Monday, June 12, 2017

Books Read in May

Truthfully, I was reading in 12 books last month, and that’s pretty average for me, but these are the only ones that I finished in May. I try to read in two or three of them every day, but every day read different books. For a couple of years, I have been trying to read books the way I expect my children to read their schoolbooks, slowly, on a variety of subjects on different days. It takes many months sometimes to read through a long book, but I am finding my appreciation and retention of what an author has to say has increased with this method. Here are the books I closed the cover on this month:

1. Agnes Grey by Anne Bronte. I got to know the Bronte sisters as a young reader in elementary school. One of my favorite poems in my commonplace book was written by Anne. Its poignant grief after the loss of a lover twists my heart every time I read it. But, I at this late date in life have just had the pleasure of reading one of her novels. It is apparent that some of her sisters’ social concerns were hers as well. I don’t think she is as masterful a storyteller as Emily and Charlotte, but still has her own quiet story to tell. Agnes is a girl who, in hopes of helping her family with an ailing father, ventures into the world to try her hand at being a governess and earning her living. She has experiences that are doubtless representative of young working women in that era. Agnes is an upright young woman, though naïve of the world outside her small family circle. She is an interesting mix of bashfulness and boldness, simplicity and strength.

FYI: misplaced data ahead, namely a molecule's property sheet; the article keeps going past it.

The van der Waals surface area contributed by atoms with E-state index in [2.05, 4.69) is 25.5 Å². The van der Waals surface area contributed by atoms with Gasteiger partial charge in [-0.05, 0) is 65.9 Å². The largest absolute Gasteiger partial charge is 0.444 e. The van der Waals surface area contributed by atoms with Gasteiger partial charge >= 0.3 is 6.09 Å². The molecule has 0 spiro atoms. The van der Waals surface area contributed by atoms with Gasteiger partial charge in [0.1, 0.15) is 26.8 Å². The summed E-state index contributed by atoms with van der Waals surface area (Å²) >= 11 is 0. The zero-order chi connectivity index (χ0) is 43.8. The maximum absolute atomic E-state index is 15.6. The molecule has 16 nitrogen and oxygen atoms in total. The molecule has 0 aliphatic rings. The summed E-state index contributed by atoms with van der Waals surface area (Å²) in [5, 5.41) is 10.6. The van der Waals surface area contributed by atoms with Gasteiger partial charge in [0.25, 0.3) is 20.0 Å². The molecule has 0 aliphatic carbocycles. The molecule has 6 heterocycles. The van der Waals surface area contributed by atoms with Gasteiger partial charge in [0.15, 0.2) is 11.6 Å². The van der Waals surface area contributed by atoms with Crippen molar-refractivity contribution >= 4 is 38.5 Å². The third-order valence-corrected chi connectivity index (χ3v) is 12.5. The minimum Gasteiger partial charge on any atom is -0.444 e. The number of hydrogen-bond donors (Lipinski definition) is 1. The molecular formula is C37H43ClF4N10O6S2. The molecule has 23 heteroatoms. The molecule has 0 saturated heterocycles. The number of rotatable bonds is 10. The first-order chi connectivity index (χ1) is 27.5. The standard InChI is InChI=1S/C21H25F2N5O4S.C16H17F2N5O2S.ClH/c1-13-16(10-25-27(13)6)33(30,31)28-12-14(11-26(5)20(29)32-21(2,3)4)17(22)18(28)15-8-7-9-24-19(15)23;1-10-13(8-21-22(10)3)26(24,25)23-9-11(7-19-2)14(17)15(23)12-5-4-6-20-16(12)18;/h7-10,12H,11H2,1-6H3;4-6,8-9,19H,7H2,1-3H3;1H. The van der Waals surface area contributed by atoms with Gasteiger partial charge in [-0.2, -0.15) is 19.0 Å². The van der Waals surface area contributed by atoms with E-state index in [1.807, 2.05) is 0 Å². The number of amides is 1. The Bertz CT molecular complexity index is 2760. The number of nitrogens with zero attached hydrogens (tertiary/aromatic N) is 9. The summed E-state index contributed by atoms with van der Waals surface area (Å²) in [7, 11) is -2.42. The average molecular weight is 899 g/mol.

2. Harry Potter and The Prisoner of Azkaban by J. K. Rowling. I’m still trekking slowly through this series a second time after a ten year hiatus. I find myself noticing details I missed the first time in my suspenseful rush through the first reading of this series, pondering with admiration the details of the plot unfolded through the entire series that show the talent of a masterful storyteller. Still, I end up rushing at the end and holding my breath at Harry’s predicaments and perils even though I know what’s going to happen. It’s no surprise children gravitate to these spell binders (no pun intended).

3. The Bird in the Tree by Elizabeth Gouge. I have read this one before, too, about 13 years ago. It is the first in a family saga during the World War II era. The first time, I read the second, then third novel in the trilogy, and this first novel last. My book club picked this one for May’s meeting and, since Goudge is one of the best authors I’ve read in my life, I settled in to enjoy it again. It was richer the second time. I again reveled in the beauty and power of her writing, but this time fully recognized the symbolism and beauty of the tale, the wrestlings of faith of the characters, and a beautiful picture of the story of redemption in the Book of books.

4. Bud, Not Buddy by Christopher Curtis. My sister urged me to read this book after meeting the author at a conference. He is from our hometown. He also is a fabulous writer for children. This is the tale of a boy in an abusive foster home who strikes out to find his own way in the world. The problem is, it is the Depression, and he is very naïve. He is also very intuitive and persistent. This book had me laughing and crying by turns.


For the joy of reading,

Liz

Monday, May 29, 2017

The Cost of a Book

“When I get a little money I buy books; and if any is left I buy food and clothes.” - Desiderius Erasmus

If you’re a homeschooler, you know that this is the season of spending money on books to prepare for the coming school year. Or, if like me you buy them whether it is the season or not, it is the season when book sales and curriculum sales and conferences make books—new and out-of-print-- readily available. For book lovers, this is the equivalent of Christmas specials at Christmas time.

I used to joke with my children, usually upon arriving at home with a trunk full of books, that if we ran out of grocery money, we could always eat the books. The quote of Erasmus above reveals that this is no new idea under the sun.

The other day, I stumbled upon this comment of Jean Jacques Fabre: